Nvidia only just revealed the GeForce RTX 3050 and RTX 3090 Ti during its CES 2022 keynote last week, but that wasn’t all the company had up its sleeve. On Tuesday morning, Nvidia quietly and surprisingly launched a new 12GB version of GeForce RTX 3080 that fixes our biggest (albeit minor) gripe with an otherwise stellar graphics card.
The 10GB of VRAM on the original RTX 3080 felt somewhat lacking right out of the gate, as games like Doom already chew up immense amounts of memory with every graphics knob cranked at 4K resolution. It probably wouldn’t be something you’d have to worry about in most games soon, but the new version’s 12GB of GDDR6X completely alleviates any potential concerns. Nvidia also expanded the memory bus width in this model from 320-bit to 384-bit, which helps boost overall memory bandwidth to 912GB/s, up from 760GB/s in the original.
Nvidia also tweaked the GPU configuration of the new 12GB RTX 3080, bumping the CUDA graphics core count from 8704 in the original to 8960 now. That, combined with the upgraded memory, should make the 12GB RTX 3080 just a wee bit faster than the original, though we would’ve preferred that Nvidia gave this card a slightly different name (like RTX 3080 Super) given the small-but-key GPU tweaks.
Don’t bother trying to hunt down a Founders Edition version of this graphics card. Nvidia told PCWorld to contact board vendors (like EVGA, Asus, MSI, et cetera) for more product information—including pricing. Yes, Nvidia didn’t even slap an official MSRP on this bad boy. Gulp. The original 10GB version ostensibly retailed for $700 but is currently impossible to find in traditional stores, and is going for $1,500 to $2000-plus on Ebay depending on the model. Thanks to the ongoing GPU shortage, don’t expect this upgrade to come cheap.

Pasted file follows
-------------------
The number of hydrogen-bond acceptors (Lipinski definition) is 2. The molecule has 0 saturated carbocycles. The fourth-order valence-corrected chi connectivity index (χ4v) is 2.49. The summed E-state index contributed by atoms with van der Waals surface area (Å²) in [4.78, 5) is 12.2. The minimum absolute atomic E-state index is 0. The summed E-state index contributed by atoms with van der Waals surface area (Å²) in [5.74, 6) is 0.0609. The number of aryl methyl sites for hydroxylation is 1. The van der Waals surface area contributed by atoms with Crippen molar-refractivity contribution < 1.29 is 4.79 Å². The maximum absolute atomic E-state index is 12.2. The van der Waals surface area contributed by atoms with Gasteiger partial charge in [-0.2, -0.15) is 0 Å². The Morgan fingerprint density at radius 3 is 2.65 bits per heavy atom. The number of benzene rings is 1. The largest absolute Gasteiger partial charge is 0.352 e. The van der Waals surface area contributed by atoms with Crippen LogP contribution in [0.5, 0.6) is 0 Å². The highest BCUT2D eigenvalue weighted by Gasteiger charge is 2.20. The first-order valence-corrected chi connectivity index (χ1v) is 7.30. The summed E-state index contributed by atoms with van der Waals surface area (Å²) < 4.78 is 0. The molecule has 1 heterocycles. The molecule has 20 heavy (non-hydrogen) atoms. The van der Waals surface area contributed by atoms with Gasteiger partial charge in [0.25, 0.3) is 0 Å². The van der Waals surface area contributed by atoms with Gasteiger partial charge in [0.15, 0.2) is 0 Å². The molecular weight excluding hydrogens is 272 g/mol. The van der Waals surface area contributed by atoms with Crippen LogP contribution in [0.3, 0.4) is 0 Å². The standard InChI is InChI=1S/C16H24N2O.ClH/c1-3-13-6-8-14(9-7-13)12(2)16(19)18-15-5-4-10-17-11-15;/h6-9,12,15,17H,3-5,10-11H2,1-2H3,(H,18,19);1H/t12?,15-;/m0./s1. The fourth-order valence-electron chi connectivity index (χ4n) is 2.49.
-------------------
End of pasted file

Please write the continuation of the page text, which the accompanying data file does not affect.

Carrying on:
Update: Yep, these aren’t cheap. EVGA’s standard 10GB RTX 3080 XC Ultra Gaming model costs $840 on the company’s website. The 12GB RTX 3080 XC Ultra Gaming costs $1,250—a $410 markup, and even more than the non-Ultra version of the step-up RTX 3080 Ti XC Gaming, which costs $1210. Well, if any of them were in stock, that is. Considering that mining desirability is largely driven by memory bandwidth, that isn’t really surprising, even if it’s a bit disheartening.
Still, more GPUs is better than fewer GPUs. You might not have noticed the 12GB RTX 3080’s launch if you weren’t paying close attention—Nvidia didn’t release any announcements or blog posts, it only quietly updated the RTX 3080 family’s spec page and slipped mention of the GPU into its new driver release notes—but it’s here. We’ll try to get our hands on one for testing.